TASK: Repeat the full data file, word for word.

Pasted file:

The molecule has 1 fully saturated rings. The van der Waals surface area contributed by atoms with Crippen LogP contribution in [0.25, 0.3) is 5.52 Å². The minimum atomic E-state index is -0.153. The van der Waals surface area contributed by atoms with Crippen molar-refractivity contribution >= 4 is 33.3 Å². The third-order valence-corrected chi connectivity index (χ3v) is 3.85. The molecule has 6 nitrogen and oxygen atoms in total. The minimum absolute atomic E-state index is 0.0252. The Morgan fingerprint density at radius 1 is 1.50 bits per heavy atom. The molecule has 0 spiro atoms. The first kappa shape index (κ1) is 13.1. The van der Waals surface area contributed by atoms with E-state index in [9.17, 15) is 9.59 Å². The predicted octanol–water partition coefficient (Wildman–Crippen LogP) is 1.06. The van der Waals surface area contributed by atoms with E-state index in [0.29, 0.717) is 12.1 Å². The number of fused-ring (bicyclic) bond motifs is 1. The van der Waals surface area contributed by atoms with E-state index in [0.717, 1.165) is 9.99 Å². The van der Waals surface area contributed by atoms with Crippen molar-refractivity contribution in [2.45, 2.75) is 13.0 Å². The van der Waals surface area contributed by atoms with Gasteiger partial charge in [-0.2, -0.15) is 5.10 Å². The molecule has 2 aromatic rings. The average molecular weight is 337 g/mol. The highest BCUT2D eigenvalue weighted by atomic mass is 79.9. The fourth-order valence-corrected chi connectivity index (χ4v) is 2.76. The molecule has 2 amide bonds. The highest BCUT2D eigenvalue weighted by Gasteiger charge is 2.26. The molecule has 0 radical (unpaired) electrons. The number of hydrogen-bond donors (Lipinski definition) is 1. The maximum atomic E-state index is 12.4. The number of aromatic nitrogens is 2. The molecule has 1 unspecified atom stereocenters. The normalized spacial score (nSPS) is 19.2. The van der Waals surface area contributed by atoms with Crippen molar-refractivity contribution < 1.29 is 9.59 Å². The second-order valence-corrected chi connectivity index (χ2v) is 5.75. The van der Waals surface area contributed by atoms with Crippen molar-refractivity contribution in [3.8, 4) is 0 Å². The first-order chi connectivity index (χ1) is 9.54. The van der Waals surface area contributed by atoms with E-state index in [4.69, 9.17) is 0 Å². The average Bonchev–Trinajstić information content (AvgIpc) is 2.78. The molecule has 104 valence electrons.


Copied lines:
The molecule has 1 fully saturated rings. The van der Waals surface area contributed by atoms with Crippen LogP contribution in [0.25, 0.3) is 5.52 Å². The minimum atomic E-state index is -0.153. The van der Waals surface area contributed by atoms with Crippen molar-refractivity contribution >= 4 is 33.3 Å². The third-order valence-corrected chi connectivity index (χ3v) is 3.85. The molecule has 6 nitrogen and oxygen atoms in total. The minimum absolute atomic E-state index is 0.0252. The Morgan fingerprint density at radius 1 is 1.50 bits per heavy atom. The molecule has 0 spiro atoms. The first kappa shape index (κ1) is 13.1. The van der Waals surface area contributed by atoms with E-state index in [9.17, 15) is 9.59 Å². The predicted octanol–water partition coefficient (Wildman–Crippen LogP) is 1.06. The van der Waals surface area contributed by atoms with E-state index in [0.29, 0.717) is 12.1 Å². The number of fused-ring (bicyclic) bond motifs is 1. The van der Waals surface area contributed by atoms with E-state index in [0.717, 1.165) is 9.99 Å². The van der Waals surface area contributed by atoms with Crippen molar-refractivity contribution in [2.45, 2.75) is 13.0 Å². The van der Waals surface area contributed by atoms with Gasteiger partial charge in [-0.2, -0.15) is 5.10 Å². The molecule has 2 aromatic rings. The average molecular weight is 337 g/mol. The highest BCUT2D eigenvalue weighted by atomic mass is 79.9. The fourth-order valence-corrected chi connectivity index (χ4v) is 2.76. The molecule has 2 amide bonds. The highest BCUT2D eigenvalue weighted by Gasteiger charge is 2.26. The molecule has 0 radical (unpaired) electrons. The number of hydrogen-bond donors (Lipinski definition) is 1. The maximum atomic E-state index is 12.4. The number of aromatic nitrogens is 2. The molecule has 1 unspecified atom stereocenters. The normalized spacial score (nSPS) is 19.2. The van der Waals surface area contributed by atoms with Crippen molar-refractivity contribution < 1.29 is 9.59 Å². The second-order valence-corrected chi connectivity index (χ2v) is 5.75. The van der Waals surface area contributed by atoms with Crippen molar-refractivity contribution in [3.8, 4) is 0 Å². The first-order chi connectivity index (χ1) is 9.54. The van der Waals surface area contributed by atoms with E-state index in [4.69, 9.17) is 0 Å². The average Bonchev–Trinajstić information content (AvgIpc) is 2.78. The molecule has 104 valence electrons.